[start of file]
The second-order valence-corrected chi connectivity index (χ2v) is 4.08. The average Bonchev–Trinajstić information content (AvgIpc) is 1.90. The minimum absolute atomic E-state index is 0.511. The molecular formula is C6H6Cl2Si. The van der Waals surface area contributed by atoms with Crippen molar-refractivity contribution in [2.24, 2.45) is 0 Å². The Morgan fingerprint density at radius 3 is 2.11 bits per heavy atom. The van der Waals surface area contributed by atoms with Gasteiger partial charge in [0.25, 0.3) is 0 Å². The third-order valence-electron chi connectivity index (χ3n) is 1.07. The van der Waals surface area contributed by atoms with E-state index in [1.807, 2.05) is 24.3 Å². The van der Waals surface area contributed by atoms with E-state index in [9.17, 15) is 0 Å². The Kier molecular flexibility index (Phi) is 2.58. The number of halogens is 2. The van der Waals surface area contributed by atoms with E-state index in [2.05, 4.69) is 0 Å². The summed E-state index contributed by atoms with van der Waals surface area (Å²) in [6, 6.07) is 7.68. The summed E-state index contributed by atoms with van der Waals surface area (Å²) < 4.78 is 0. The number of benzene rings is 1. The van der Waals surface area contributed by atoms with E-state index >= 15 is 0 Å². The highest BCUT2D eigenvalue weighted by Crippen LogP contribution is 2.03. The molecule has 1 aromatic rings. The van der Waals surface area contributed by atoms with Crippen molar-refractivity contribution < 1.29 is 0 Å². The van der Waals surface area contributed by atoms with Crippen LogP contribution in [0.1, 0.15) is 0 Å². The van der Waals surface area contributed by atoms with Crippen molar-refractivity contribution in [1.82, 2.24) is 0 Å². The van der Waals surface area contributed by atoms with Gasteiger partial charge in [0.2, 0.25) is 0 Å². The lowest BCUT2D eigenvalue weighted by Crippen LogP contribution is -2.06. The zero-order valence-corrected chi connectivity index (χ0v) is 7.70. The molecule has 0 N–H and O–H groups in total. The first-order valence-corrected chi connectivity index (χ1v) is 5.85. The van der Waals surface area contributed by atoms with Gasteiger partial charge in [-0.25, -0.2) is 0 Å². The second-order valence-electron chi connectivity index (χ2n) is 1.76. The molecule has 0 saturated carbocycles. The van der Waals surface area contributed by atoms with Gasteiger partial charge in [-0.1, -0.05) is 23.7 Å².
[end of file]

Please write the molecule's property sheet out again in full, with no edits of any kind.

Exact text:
The second-order valence-corrected chi connectivity index (χ2v) is 4.08. The average Bonchev–Trinajstić information content (AvgIpc) is 1.90. The minimum absolute atomic E-state index is 0.511. The molecular formula is C6H6Cl2Si. The van der Waals surface area contributed by atoms with Crippen molar-refractivity contribution in [2.24, 2.45) is 0 Å². The Morgan fingerprint density at radius 3 is 2.11 bits per heavy atom. The van der Waals surface area contributed by atoms with Gasteiger partial charge in [0.25, 0.3) is 0 Å². The third-order valence-electron chi connectivity index (χ3n) is 1.07. The van der Waals surface area contributed by atoms with E-state index in [1.807, 2.05) is 24.3 Å². The van der Waals surface area contributed by atoms with E-state index in [9.17, 15) is 0 Å². The Kier molecular flexibility index (Phi) is 2.58. The number of halogens is 2. The van der Waals surface area contributed by atoms with E-state index in [2.05, 4.69) is 0 Å². The summed E-state index contributed by atoms with van der Waals surface area (Å²) in [6, 6.07) is 7.68. The summed E-state index contributed by atoms with van der Waals surface area (Å²) < 4.78 is 0. The number of benzene rings is 1. The van der Waals surface area contributed by atoms with E-state index >= 15 is 0 Å². The highest BCUT2D eigenvalue weighted by Crippen LogP contribution is 2.03. The molecule has 1 aromatic rings. The van der Waals surface area contributed by atoms with Crippen molar-refractivity contribution < 1.29 is 0 Å². The van der Waals surface area contributed by atoms with Crippen LogP contribution in [0.1, 0.15) is 0 Å². The van der Waals surface area contributed by atoms with Crippen molar-refractivity contribution in [1.82, 2.24) is 0 Å². The van der Waals surface area contributed by atoms with Gasteiger partial charge in [0.2, 0.25) is 0 Å². The lowest BCUT2D eigenvalue weighted by Crippen LogP contribution is -2.06. The zero-order valence-corrected chi connectivity index (χ0v) is 7.70. The molecule has 0 N–H and O–H groups in total. The first-order valence-corrected chi connectivity index (χ1v) is 5.85. The van der Waals surface area contributed by atoms with Gasteiger partial charge in [-0.25, -0.2) is 0 Å². The second-order valence-electron chi connectivity index (χ2n) is 1.76. The molecule has 0 saturated carbocycles. The van der Waals surface area contributed by atoms with Gasteiger partial charge in [-0.1, -0.05) is 23.7 Å².